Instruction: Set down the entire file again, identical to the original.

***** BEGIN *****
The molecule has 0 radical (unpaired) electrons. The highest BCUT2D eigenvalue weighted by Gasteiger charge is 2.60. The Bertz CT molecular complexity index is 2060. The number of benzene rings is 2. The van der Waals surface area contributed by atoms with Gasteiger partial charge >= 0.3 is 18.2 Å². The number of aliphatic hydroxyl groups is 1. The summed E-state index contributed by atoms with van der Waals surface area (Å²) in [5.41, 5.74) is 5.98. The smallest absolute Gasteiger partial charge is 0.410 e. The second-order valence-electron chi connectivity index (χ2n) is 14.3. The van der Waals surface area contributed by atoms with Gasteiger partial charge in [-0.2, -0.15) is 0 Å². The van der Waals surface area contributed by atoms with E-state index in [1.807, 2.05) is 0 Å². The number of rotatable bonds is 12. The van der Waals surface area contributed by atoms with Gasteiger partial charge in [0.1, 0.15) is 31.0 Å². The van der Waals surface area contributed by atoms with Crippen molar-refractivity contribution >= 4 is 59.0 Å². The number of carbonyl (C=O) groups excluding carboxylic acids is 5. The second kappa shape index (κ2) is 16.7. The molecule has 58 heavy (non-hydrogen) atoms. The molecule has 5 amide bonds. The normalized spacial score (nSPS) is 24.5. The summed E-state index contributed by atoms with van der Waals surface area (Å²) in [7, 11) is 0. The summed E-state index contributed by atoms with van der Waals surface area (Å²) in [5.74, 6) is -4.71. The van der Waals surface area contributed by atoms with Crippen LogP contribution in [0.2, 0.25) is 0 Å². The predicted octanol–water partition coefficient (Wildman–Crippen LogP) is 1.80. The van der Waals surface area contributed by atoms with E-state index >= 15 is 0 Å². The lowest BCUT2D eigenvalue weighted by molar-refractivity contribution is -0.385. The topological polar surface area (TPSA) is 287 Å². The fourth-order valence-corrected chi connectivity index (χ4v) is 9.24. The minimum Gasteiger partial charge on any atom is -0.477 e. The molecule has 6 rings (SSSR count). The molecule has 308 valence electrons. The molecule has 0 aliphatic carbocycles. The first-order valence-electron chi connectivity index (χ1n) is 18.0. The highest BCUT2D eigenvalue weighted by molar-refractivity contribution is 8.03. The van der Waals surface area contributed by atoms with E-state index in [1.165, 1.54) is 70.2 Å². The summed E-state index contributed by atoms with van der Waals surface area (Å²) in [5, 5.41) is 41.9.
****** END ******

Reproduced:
The molecule has 0 radical (unpaired) electrons. The highest BCUT2D eigenvalue weighted by Gasteiger charge is 2.60. The Bertz CT molecular complexity index is 2060. The number of benzene rings is 2. The van der Waals surface area contributed by atoms with Gasteiger partial charge >= 0.3 is 18.2 Å². The number of aliphatic hydroxyl groups is 1. The summed E-state index contributed by atoms with van der Waals surface area (Å²) in [5.41, 5.74) is 5.98. The smallest absolute Gasteiger partial charge is 0.410 e. The second-order valence-electron chi connectivity index (χ2n) is 14.3. The van der Waals surface area contributed by atoms with Gasteiger partial charge in [-0.2, -0.15) is 0 Å². The van der Waals surface area contributed by atoms with E-state index in [1.807, 2.05) is 0 Å². The number of rotatable bonds is 12. The van der Waals surface area contributed by atoms with Gasteiger partial charge in [0.1, 0.15) is 31.0 Å². The van der Waals surface area contributed by atoms with Crippen molar-refractivity contribution >= 4 is 59.0 Å². The number of carbonyl (C=O) groups excluding carboxylic acids is 5. The second kappa shape index (κ2) is 16.7. The molecule has 58 heavy (non-hydrogen) atoms. The molecule has 5 amide bonds. The normalized spacial score (nSPS) is 24.5. The summed E-state index contributed by atoms with van der Waals surface area (Å²) in [7, 11) is 0. The summed E-state index contributed by atoms with van der Waals surface area (Å²) in [5.74, 6) is -4.71. The van der Waals surface area contributed by atoms with Crippen LogP contribution in [0.2, 0.25) is 0 Å². The predicted octanol–water partition coefficient (Wildman–Crippen LogP) is 1.80. The van der Waals surface area contributed by atoms with E-state index >= 15 is 0 Å². The lowest BCUT2D eigenvalue weighted by molar-refractivity contribution is -0.385. The topological polar surface area (TPSA) is 287 Å². The fourth-order valence-corrected chi connectivity index (χ4v) is 9.24. The minimum Gasteiger partial charge on any atom is -0.477 e. The molecule has 6 rings (SSSR count). The molecule has 308 valence electrons. The molecule has 0 aliphatic carbocycles. The first-order valence-electron chi connectivity index (χ1n) is 18.0. The highest BCUT2D eigenvalue weighted by molar-refractivity contribution is 8.03. The van der Waals surface area contributed by atoms with E-state index in [1.165, 1.54) is 70.2 Å². The summed E-state index contributed by atoms with van der Waals surface area (Å²) in [5, 5.41) is 41.9.